Another aspect of Park’s plan as president is to bring South Korea’s economy back to full power, while helping to curb some of the unsettling and unfair practices brought about by big business. South Korea is full of large businesses and conglomerates, but they are too powerful and economic growth has not been spreading fairly. Medium and small business face unfair competition, and even university graduates have trouble landing jobs within the confines of the country. Park wishes to provide incentives for smaller businesses to help reduce economic inequality.
Perhaps most relevant at a social level, Park aims to reform the welfare system and educational structure to bring about future economic growth while ensuring the happiness of the people. South Korea is an aging society with a declining birthrate, which renders its social security systems weak and fragile. She plans to fix the inadequate welfare system for the elderly. Additionally, she wants to lower the expenses for raising a child and for education—as expenses are currently so high that the they contribute to the nation’s falling birth rate. People are having trouble finding jobs within the confines of the country, and the cost of education needs to be lowered so that this economic growth can be sustained.
In a step to reform the education system, Park envisions a change towards a more merit-based system, giving incentives for upward job progress rather than only looking at academic credentials. Stressing the importance of science and technology, she advocates movement towards a creative, innovative economy with enough incentives to keep small businesses and large conglomerates satisfied. Continual improvement in science and technology is essential for South Korea, as the country lacks natural resources and the ability to be energy independent. However, the country has found its niche in the manufacturing sector, with Samsung and other large corporations excelling in the international market. For South Korea to continue wielding economic power, Park believes it is crucial to maintain focus in science and technology while giving more people access to postsecondary education.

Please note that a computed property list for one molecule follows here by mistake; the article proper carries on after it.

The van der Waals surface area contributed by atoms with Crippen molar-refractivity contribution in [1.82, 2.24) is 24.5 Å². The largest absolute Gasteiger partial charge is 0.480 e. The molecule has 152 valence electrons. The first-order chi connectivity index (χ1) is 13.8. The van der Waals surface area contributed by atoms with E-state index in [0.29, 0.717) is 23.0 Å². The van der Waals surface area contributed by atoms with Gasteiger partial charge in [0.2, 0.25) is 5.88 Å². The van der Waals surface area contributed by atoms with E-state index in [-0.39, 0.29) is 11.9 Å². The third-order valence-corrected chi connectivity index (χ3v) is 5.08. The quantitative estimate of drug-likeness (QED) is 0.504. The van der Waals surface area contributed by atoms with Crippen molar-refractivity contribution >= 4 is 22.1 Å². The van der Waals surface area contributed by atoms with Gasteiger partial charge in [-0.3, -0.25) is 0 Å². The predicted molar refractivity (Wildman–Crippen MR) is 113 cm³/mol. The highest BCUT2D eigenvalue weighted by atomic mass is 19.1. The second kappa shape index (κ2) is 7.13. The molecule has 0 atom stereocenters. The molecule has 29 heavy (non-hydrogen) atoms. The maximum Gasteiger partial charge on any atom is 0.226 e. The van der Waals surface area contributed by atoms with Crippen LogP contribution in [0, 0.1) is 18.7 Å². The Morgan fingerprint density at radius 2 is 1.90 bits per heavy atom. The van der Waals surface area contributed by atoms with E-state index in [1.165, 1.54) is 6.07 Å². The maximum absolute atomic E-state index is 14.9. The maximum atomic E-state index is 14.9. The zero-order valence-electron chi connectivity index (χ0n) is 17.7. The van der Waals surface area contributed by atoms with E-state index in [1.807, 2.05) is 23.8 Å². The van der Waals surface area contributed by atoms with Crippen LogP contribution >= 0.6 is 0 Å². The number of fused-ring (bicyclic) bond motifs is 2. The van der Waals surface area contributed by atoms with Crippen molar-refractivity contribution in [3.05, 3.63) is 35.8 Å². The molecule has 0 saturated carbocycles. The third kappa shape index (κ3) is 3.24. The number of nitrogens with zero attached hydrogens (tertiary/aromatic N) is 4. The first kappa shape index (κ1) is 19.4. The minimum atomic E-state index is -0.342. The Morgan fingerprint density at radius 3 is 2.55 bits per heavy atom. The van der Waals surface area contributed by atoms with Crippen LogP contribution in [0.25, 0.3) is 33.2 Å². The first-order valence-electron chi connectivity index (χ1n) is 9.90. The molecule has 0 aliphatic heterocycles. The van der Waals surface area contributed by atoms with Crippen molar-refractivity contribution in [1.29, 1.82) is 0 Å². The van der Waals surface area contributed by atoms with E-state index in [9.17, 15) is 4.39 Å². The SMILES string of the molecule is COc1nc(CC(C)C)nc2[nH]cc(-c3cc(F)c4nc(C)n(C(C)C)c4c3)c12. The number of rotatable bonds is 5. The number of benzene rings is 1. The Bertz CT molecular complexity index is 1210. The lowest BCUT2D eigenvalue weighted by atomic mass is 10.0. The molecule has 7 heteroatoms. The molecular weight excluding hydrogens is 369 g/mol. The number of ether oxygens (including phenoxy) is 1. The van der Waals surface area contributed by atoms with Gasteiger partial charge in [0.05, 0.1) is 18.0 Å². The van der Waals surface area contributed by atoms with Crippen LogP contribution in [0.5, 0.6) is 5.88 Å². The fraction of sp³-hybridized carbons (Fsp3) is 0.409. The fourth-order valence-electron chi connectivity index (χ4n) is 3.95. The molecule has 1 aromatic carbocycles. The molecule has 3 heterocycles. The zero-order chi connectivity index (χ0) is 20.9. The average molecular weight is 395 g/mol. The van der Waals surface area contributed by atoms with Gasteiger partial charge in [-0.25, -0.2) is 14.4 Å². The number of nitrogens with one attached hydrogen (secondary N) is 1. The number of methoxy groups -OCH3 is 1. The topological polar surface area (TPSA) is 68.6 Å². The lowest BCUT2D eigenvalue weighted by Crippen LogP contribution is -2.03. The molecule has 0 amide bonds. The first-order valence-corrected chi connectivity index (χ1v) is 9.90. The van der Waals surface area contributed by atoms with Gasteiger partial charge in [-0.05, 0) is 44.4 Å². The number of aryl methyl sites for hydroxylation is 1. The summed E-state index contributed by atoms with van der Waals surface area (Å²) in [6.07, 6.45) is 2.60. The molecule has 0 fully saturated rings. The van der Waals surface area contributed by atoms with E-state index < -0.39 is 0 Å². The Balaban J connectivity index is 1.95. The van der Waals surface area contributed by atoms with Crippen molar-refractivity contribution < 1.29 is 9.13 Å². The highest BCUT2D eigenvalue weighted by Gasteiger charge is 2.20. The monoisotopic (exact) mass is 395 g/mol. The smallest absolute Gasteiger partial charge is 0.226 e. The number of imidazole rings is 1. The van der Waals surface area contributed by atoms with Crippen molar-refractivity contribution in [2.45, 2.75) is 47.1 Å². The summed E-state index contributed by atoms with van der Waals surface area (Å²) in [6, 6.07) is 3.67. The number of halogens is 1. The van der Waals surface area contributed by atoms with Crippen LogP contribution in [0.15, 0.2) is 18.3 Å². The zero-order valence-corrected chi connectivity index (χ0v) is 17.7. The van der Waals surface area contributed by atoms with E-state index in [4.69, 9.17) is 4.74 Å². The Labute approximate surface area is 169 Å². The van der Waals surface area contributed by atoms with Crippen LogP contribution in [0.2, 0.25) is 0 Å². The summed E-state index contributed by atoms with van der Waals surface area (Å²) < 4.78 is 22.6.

Park has an ambitious vision for South Korea—aiming to ensure public safety while improving the economy through fairer business practices and educational reform. It will be interesting to see how she addresses foreign policy with North Korea, especially if the Kim Jong-un continues spurring nuclear development. I would like to be hopeful that her middle-road diplomatic stance will lead to improvement, particularly as the living standards in North Korea grow increasingly bleak. However, it is too early to tell how the two countries will interact. With respect to the economy, I applaud her efforts to curb the influence of large corporations, as smaller sectors of the economy should be given the opportunity to develop. Additionally, lowering the cost of education will help create a more productive society. A focus on education is, in my opinion, essential to the positive development of any nation. Park has boldly stated that her tenure as president of South Korea will be the second miracle on the Han River, and the world is keen to see how her implementations will affect foreign policy and the economy on a domestic and international level.
—Sara Lobo ‘16 is a student at Vassar College.